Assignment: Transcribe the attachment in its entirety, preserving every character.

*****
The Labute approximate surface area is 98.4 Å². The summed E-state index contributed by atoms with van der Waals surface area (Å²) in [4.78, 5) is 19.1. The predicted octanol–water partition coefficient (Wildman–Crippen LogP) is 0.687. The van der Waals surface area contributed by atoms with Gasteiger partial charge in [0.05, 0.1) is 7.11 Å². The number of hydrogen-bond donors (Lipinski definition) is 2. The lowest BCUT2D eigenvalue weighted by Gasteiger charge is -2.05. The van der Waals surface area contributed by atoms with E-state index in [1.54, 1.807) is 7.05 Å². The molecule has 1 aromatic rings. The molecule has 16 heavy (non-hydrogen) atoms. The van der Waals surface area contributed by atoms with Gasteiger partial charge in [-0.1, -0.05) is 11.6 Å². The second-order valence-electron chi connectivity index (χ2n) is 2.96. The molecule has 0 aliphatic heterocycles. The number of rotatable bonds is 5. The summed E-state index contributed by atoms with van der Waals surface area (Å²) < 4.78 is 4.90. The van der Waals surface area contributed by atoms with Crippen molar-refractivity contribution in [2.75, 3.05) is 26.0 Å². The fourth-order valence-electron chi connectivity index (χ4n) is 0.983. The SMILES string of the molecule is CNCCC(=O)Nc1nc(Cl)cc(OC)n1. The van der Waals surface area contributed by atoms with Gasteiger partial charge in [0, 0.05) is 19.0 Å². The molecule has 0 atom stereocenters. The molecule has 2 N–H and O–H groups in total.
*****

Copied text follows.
The Labute approximate surface area is 98.4 Å². The summed E-state index contributed by atoms with van der Waals surface area (Å²) in [4.78, 5) is 19.1. The predicted octanol–water partition coefficient (Wildman–Crippen LogP) is 0.687. The van der Waals surface area contributed by atoms with Gasteiger partial charge in [0.05, 0.1) is 7.11 Å². The number of hydrogen-bond donors (Lipinski definition) is 2. The lowest BCUT2D eigenvalue weighted by Gasteiger charge is -2.05. The van der Waals surface area contributed by atoms with E-state index in [1.54, 1.807) is 7.05 Å². The molecule has 1 aromatic rings. The molecule has 16 heavy (non-hydrogen) atoms. The van der Waals surface area contributed by atoms with Gasteiger partial charge in [-0.1, -0.05) is 11.6 Å². The second-order valence-electron chi connectivity index (χ2n) is 2.96. The molecule has 0 aliphatic heterocycles. The number of rotatable bonds is 5. The summed E-state index contributed by atoms with van der Waals surface area (Å²) < 4.78 is 4.90. The van der Waals surface area contributed by atoms with Crippen molar-refractivity contribution in [2.75, 3.05) is 26.0 Å². The fourth-order valence-electron chi connectivity index (χ4n) is 0.983. The SMILES string of the molecule is CNCCC(=O)Nc1nc(Cl)cc(OC)n1. The van der Waals surface area contributed by atoms with Gasteiger partial charge in [0, 0.05) is 19.0 Å². The molecule has 0 atom stereocenters. The molecule has 2 N–H and O–H groups in total.